William A. Gralnick
It was the late 60’s into the early 70s. The heat was withering, the crops were dying, the inflation was soaring, and banks were doing a land office business foreclosing on farms that had been in families for generations. The owners saw themselves as the providers of food served at America’s tables. Along with lost business came lost pride. Along with lost pride came anger. Along with anger came the receptivity to what then was considered very bizarre philosophies.
The Ku Klux Klan was making hay with soaring memberships and increased organization and activity. A white woman had been murdered. The suspect was black. The rush to judgment was jet-fighter swift. It was only until it was too late that authorities stumbled across a twin brother. He did it. During the miscarriage of justice, the Klan organized the largest gathering since the 20’s replete with costumes and cross-burnings.
Somewhere there was a pile of kindle that set this whole thing ablaze. ABC News sent Geraldo Rivera, then a rising news figure, into the volcano to assess why it was about to explode. What Rivera discovered was something called, “The Christian Identity Church.” In its pews were the proponents of Christian Nationalism. In a nutshell, if America would get busy recreating its heritage and become a truly Christian nation all would be well. Of course, America had never been a “Christian” nation. The seeds of “if you tell a lie often enough people will believe it, especially desperate people” were scattered around the farm belt.
But were these extremist geniuses smart enough to concoct this philosophy? Of course not. They had stepping stones. In the 1850’s there came into the political fray a party with a most apt moniker, The Know Nothing Party. Truth. The bedrock of this cesspool was Christianity (conservative Protestant) and nationalism.. They planned a whopper of an eye-opening caper at the Washington Monument. The monument had been stalled by a lack of money due to fraud. Around the stump that had risen about a third of the eventual height were blocks of marble, inscribed goodwill gifts from nations far and wide. These blocks, in their rightful places today, were to line the interior of the Monument to be seen by those who climbed to the top. The “KN’s” pulled up driving wagons. They put as many of these blocks as they could on the flatbeds. Mind you each block weighed hundreds and hundreds of pounds. They took them to the Potomac River, smashed them, and threw in the pieces. “Take that! You alien mongrels.”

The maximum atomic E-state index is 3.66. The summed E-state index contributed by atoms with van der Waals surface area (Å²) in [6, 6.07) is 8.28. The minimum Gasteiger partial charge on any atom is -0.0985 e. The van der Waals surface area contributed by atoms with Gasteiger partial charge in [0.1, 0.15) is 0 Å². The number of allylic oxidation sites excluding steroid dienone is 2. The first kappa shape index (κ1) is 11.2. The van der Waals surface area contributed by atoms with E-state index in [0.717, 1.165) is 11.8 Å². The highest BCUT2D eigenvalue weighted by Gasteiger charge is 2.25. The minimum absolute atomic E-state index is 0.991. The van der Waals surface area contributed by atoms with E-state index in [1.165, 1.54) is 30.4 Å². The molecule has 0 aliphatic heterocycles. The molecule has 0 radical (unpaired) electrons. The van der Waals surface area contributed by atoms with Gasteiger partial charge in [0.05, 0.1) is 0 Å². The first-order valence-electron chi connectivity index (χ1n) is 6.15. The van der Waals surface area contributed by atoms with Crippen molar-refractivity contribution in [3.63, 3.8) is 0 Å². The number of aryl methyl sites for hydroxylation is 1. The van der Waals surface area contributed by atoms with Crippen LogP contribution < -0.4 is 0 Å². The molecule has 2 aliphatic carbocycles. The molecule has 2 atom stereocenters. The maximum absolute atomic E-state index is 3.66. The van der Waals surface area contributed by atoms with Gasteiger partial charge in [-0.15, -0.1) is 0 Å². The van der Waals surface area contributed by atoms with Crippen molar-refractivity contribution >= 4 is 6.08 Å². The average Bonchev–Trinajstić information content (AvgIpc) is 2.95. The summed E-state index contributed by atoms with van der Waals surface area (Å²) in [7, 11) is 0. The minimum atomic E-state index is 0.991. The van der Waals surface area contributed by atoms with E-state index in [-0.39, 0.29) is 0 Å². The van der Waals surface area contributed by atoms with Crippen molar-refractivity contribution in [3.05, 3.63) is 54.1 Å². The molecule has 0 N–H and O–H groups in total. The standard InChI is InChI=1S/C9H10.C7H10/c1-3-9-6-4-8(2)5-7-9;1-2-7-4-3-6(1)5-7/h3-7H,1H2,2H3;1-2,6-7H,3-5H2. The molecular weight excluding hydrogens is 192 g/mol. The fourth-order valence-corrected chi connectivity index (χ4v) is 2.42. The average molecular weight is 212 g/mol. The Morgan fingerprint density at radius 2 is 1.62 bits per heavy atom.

Then came the miles-long Klan parade, thousands replete in their regalia, marching from the Capitol to the White House. Thus no new ideas there. Mix in Gerald LK Smith, Elmer Gantry, and a few other tent and microphone preachers spewing hate. Came the illustrious Sen. Joe McCarthy in the 50s at the Kefauver Hearings during which Kefauver shouted at McCarthy, “Have you no shame, sir?!?” He didn’t. Stir in Senator Vandenberg and the isolationists and we get the song from the 50s that said, “Putt’em together and what have you got? Bippity-boppity-boo.” Pretty rancid stuff.
Gerald L.K. Smith’s Christ of the Ozarks. Then came the Alabama rally. It was time for me to jump into action. I went to see the Publisher of the Nashville Tennessean, John Siegenthaler whose office was 40 miles from where the Klan was birthed by Confederate General Nathan Bedford Forrest, who thought he was putting together an organization for former confederate soldiers to bond and heal together. It didn’t work out that way. The rest of the story is what the Tennessean did, what it uncovered when it assigned its top investigative reporter, Jerry Thompson to go undercover. It didn’t hurt that Thompson, a brilliant, award-winning reporter looked and sounded the part. He was short, bald, sporting a figure like a pot belly stove and sounded like he was a boy from the hills, which he actually was.